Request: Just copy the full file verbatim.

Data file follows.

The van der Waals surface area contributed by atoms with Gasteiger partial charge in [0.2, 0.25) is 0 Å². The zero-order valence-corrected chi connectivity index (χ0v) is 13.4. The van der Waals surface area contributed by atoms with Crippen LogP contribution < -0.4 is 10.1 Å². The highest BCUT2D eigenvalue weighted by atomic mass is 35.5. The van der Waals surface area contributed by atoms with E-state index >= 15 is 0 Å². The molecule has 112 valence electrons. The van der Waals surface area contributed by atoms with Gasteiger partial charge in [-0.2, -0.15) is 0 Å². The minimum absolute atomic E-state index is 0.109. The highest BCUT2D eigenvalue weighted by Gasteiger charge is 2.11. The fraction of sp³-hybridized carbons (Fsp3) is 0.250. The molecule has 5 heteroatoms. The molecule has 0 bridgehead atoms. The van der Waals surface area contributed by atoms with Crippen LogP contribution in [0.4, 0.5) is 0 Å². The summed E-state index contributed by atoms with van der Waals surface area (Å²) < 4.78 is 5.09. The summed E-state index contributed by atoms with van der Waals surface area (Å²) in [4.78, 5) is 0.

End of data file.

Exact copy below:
The van der Waals surface area contributed by atoms with Gasteiger partial charge in [0.2, 0.25) is 0 Å². The zero-order valence-corrected chi connectivity index (χ0v) is 13.4. The van der Waals surface area contributed by atoms with Crippen LogP contribution < -0.4 is 10.1 Å². The highest BCUT2D eigenvalue weighted by atomic mass is 35.5. The van der Waals surface area contributed by atoms with E-state index >= 15 is 0 Å². The molecule has 112 valence electrons. The van der Waals surface area contributed by atoms with Gasteiger partial charge in [-0.2, -0.15) is 0 Å². The minimum absolute atomic E-state index is 0.109. The highest BCUT2D eigenvalue weighted by Gasteiger charge is 2.11. The fraction of sp³-hybridized carbons (Fsp3) is 0.250. The molecule has 5 heteroatoms. The molecule has 0 bridgehead atoms. The van der Waals surface area contributed by atoms with Crippen LogP contribution in [0.4, 0.5) is 0 Å². The summed E-state index contributed by atoms with van der Waals surface area (Å²) < 4.78 is 5.09. The summed E-state index contributed by atoms with van der Waals surface area (Å²) in [4.78, 5) is 0.